Unsupervised methodVlachos and Dermatas [12]0.92900.7470
Zana and Klein [6]0.93770.6971
Mendonça and Campilho [8]0.94520.73440.9764
Jiang and Mojon [39]0.92120.6399
You et al. [44]0.94340.7410
Chaudhuri et al. [45]0.87730.27160.9785
Zhang et al. [46]0.94760.77430.9725
Zhao et al. [47]0.95400.74200.9820

Supervised methodFraz et al. [5]0.94800.74060.9807
Lin et al. [27]0.95360.7632
Fu et al. [26]0.94700.7294
Niemeijer et al. [7]0.9416
Maji et al. [21]0.9470
Soares et al. [48]0.94660.73320.9782
Staal et al. [49]0.94420.73220.9646
Zhu et al. [50]0.96070.75280.9820
Marin et al. [18]0.94520.70670.9801
GAN [51]0.95620.77460.9753
Wang et al. [20]0.97670.81730.9733
Khowaja et al. [52]0.97530.81760.9709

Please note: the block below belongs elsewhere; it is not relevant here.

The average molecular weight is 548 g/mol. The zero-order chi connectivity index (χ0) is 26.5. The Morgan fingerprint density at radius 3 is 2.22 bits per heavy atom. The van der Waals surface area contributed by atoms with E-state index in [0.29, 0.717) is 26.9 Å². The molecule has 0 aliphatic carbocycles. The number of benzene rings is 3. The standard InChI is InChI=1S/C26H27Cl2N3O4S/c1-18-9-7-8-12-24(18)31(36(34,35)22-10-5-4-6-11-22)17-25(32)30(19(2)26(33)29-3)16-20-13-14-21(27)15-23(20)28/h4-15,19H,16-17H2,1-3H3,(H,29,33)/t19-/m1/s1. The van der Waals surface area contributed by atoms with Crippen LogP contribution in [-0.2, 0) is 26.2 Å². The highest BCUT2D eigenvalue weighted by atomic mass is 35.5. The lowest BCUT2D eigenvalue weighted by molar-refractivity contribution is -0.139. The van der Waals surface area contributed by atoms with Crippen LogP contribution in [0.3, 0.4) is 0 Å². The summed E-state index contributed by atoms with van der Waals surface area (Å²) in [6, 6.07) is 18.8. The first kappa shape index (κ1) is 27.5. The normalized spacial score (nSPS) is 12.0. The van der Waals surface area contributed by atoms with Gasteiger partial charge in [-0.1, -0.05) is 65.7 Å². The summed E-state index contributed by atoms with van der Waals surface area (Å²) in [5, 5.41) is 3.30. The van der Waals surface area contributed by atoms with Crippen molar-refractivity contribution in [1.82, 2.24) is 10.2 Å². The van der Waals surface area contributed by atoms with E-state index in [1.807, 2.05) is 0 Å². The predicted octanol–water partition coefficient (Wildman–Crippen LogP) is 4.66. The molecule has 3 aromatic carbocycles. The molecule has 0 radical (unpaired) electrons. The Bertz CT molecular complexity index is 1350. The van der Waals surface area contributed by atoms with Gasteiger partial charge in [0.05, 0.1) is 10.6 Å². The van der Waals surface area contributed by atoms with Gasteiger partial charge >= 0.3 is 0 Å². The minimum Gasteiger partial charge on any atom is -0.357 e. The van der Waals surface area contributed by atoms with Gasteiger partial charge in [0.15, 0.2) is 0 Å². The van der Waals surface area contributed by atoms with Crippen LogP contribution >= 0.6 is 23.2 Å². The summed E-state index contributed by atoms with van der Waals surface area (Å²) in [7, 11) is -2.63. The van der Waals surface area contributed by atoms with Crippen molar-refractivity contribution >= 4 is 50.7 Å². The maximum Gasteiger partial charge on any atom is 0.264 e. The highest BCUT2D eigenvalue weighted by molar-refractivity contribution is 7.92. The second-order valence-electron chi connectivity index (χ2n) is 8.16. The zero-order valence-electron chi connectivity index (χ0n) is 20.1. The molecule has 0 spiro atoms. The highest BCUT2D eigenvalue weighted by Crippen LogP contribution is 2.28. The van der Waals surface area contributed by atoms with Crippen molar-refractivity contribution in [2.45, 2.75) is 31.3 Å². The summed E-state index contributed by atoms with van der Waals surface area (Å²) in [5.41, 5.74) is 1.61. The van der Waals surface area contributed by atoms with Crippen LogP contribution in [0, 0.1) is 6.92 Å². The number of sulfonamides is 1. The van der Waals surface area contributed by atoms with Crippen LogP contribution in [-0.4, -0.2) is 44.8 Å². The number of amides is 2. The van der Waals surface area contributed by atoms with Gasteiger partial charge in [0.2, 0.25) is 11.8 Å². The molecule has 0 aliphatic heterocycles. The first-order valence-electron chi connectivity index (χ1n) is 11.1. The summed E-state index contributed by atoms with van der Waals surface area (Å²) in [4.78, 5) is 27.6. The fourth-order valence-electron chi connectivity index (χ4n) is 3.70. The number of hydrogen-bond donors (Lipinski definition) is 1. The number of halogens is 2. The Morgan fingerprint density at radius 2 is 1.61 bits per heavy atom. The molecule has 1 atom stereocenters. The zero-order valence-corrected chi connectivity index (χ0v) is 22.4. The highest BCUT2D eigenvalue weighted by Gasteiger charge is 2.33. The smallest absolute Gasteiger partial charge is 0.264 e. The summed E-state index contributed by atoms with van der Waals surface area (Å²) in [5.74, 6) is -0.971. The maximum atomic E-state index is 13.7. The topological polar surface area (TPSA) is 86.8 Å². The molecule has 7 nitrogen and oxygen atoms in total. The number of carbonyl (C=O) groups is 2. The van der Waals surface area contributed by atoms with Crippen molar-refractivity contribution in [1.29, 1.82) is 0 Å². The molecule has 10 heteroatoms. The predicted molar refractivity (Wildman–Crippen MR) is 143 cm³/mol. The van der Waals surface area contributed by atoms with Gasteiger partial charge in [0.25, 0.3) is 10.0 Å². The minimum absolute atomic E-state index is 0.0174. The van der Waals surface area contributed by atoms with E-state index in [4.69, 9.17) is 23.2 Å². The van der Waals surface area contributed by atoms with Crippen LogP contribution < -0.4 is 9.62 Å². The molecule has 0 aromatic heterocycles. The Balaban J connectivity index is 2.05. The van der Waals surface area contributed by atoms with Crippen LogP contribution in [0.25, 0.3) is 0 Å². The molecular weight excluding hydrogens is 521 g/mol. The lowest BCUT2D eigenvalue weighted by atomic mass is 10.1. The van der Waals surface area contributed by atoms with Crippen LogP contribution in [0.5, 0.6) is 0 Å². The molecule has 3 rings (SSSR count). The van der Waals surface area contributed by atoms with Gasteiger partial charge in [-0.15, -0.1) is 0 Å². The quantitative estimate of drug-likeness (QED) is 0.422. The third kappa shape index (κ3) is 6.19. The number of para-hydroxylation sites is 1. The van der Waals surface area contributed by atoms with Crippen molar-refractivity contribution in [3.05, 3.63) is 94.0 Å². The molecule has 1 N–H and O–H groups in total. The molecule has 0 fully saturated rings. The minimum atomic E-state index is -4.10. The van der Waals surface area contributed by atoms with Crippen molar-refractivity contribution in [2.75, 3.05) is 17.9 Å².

Our algorithm0.97010.80110.9849


MethodAlgorithmACCTPRTNR

Unsupervised methodZhang et al. [46]0.95540.77910.9758
Hoover et al. [13]0.92640.67470.9565
Mendonça and Campilho[8]0.94400.69960.9730
Jiang and Mojon [39]0.9009
You et al. [44]0.94970.7260
Zhao et al. [47]0.95600.78000.9780

Supervised methodFraz et al. [5]0.95340.75480.9763
Lin et al. [27]0.96030.7423
Fu et al. [26]0.95450.7140
Niemeijer et al. [7]0.95340.75480.9763
Soares et al. [48]0.94800.72070.9747
Staal et al. [49]0.9516
Marin et al. [18]0.95260.69440.9819
GAN [51]0.96470.79400.9869
Wang et al. [20]0.98130.81040.9791
Khowaja et al. [52]0.97510.82390.9749
Our algorithm0.96830.60320.9967


MethodACCTPRTNR

AG-UNet [40]0.96000.82970.9875
IterNet [42]0.96230.75240.9743
M-GAN [41]0.97000.69480.9931
NMF+3D U-Net [43]0.96880.74510.9903
Our algorithm0.96980.74780.9895

In recent years, many improved structures based on the U-Net model have achieved good segmentation results. However, our improved model is based on the new attention mechanism module proposed in 2020cvpr. There is no article applying the Squeeze-Attention module to the field of medical image segmentation, so the improved U-Net model we proposed still has a certain degree of innovation and novelty.